MisconceptionsThere are a number of common misconceptions surrounding self harm.
Self harm is attempted suicide
All people who self-harm are suicidal
People often associate self harm with attempted suicide, however this is rarely the case. People suffering emotional distress may feel suicidal but as self harm is a coping mechanism its function is predominantly to prevent suicide rather than being a suicide attempt.
Some individuals that self harm may go on to complete a suicide attempt. It is unlikely however that self harm is the cause of such suicidal feelings. It is far more likely to be due to the reasons triggering the self harm, such as abuse, bullying, financial worries etc. rather than an extension of the self harm itself.
A survey of 758 respondents carried out by NSHN showed that only 4% of these individuals stated that it was suicidal feelings that led to any of their individual incidents of self harm (Figures correct to August 2009). The feelings most often reported were self hatred, anger, frustration, worthlessness
|"I don't want to die. I just want this pain to stop. The only way I can get some relief from this emotional pain is by hurting myself."
Self harm is often seen as a cry for help, a ploy to gain attention or as manipulation. However more often than not self harm is a very private and hidden behaviour that does not involve anyone else. Some people will take great care in hiding their injuries and scars through shame, embarrassment or fear. They may conceal injuries under clothing, jewellery or make up excuses and explanations. A large number of people who self harm treat their wounds themselves at home rather than seeking medical help. Other individuals who do let people know about their self harm may do this as they have no other way to communicate how they are feeling. Self harm for these individuals may be a cry for help. If someone goes to these extremes it is clear that they are in distress.
|"Itâ€™s not about attention-seeking. I go to great lengths to keep my scars hidden at all times."
- Matt, 27.
|"It is absolutely not attention seeking, for most people it's very secretive."
- Gerard, 24.
|"In the small percentage of cases where it may be considered as attention seeking, there must be some issues that cause them to go to such extremes, so they need help to deal with the issues leading to them self harming just as much as anyone else."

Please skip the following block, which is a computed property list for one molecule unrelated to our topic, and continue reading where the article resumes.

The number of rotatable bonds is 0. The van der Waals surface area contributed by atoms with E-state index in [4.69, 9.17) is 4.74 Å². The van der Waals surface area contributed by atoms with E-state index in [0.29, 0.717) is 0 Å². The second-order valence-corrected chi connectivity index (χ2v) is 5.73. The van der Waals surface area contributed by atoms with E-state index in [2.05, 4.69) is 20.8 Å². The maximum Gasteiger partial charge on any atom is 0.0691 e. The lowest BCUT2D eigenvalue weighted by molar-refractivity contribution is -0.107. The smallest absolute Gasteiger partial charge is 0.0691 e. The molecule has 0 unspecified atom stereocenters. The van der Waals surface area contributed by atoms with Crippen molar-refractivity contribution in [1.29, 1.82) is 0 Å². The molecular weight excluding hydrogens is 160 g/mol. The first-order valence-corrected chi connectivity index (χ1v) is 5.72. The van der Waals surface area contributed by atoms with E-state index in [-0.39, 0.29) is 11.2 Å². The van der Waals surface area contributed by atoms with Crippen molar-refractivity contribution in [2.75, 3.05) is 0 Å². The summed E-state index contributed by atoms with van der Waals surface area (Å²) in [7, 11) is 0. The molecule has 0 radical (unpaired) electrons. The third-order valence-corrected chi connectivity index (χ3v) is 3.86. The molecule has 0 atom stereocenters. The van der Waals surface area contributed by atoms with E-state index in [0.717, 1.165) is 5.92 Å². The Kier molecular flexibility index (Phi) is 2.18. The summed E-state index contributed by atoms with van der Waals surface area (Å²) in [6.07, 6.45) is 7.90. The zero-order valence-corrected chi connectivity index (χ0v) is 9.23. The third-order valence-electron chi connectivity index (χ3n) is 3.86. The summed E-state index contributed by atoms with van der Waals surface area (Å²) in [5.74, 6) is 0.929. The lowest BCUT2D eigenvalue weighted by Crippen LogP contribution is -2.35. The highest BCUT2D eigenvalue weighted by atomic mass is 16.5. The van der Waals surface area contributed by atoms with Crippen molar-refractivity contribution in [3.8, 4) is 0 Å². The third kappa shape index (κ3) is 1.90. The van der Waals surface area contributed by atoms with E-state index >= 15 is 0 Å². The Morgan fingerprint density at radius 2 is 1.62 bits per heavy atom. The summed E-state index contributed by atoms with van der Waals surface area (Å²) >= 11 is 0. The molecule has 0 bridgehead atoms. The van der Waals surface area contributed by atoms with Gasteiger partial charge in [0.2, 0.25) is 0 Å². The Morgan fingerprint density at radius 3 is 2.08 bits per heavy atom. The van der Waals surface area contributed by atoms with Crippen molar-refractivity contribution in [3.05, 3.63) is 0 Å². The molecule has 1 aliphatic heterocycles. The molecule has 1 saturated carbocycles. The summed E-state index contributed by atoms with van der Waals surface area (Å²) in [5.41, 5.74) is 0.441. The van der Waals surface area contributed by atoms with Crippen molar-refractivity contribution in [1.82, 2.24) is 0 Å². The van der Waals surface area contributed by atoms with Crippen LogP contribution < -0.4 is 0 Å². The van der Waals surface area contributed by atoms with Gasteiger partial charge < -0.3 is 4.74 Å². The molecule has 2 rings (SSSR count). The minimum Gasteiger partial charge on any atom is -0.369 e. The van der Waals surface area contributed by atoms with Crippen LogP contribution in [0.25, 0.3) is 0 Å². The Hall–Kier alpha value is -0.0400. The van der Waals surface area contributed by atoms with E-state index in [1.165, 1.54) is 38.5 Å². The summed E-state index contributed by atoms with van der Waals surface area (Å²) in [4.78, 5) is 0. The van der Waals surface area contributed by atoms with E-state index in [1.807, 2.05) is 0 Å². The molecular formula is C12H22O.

The more serious the injury, the more serious the problem
It is important to take all injuries seriously as the nature of the wound does not represent the extent of the anguish being experienced.
|"I feel it is inappropriate to ‘measure’ self harm in such a way. Yes, it may be useful to have some idea of the frequency and intensity and perhaps gain some understanding from that but I do not believe a) the amount of blood, b) number of scars/cuts is going to give you anywhere near the full story of what is going on."
|"If you meet someone who self-harms it is fundamental to treat them as an individual with respect and care, do not bother trying to gauge what is going on in their head by the number of stitches they need."
- Gerard, 24.
They must like the pain
Self harm is not about liking pain. It is a way to cope with thoughts and feelings that are depressing or distressing and to regain some control over how you feel. A lot of the time, individuals who self harm do not actually feel any pain due to adrenaline instead they feel a release.
Self harm can also be a mechanism that allows individuals to ‘feel’ something as the feeling of being emotionally numb and empty are common symptoms of depression. Such feelings of pain can also be used to ‘ground’ oneself in reality when feeling disassociated such as during flashbacks common with Post Traumatic Stress Disorder or manic episodes such as those experienced by individuals with Bi-polar Disorder.
In some cases individuals self harm to punish themselves. This may be due to feelings of guilt or shame. This is common in cases of sexual abuse and sexual assault. Individuals who self harm for these reasons are seeking pain but not for gratification.
|"When I self harm I donâ€™t feel any pain at all, I just feel a sense of relief. Itâ€™s not until after that I feel the pain and thatâ€™s when I start to regret what Iâ€˜ve done."
Self harm is a young personâ€™s issue
It is not only the young that self harm, triggers for self harm are experienced by people of all ages.
Results from an NSHN survey (390 respondents)
What age are you?
17 - 25
26 - 34
35 - 44
45 - 54
55 - 64
People who self harm can stop easily if they want to
Self harm is very often a coping mechanism, therefore it is very difficult for someone to stop without learning new ways of coping. Triggers for self harm such as abuse, bullying etc. are unlikely to be resolved over night. Recovery can be a slow process. It is possible that self harm can also turn into an addiction. Therefore it can be a great struggle to stop even if you want to, the same way as it would be for somebody trying to give up smoking or drinking to excess. Individuals may need a great deal of support to move away from using self harm as a method of coping.
Self harm is the problem, if we stop this then the person will be fine
Self harm is rarely the problem, but a solution until other issues are resolved. It is the reasons that lay behind individuals self harm that need to be addressed in order to aid a recovery from self harm.
|"I try hard with distractions to stop myself from self-harming, however Iâ€™ve come to accept that until the issues behind my self-harm have been dealt with and I start to like myself a bit more then the urges to self-harm are unlikely to go away. I donâ€™t want to self-harm but itâ€™s the only way I feel I can cope with my past at the moment."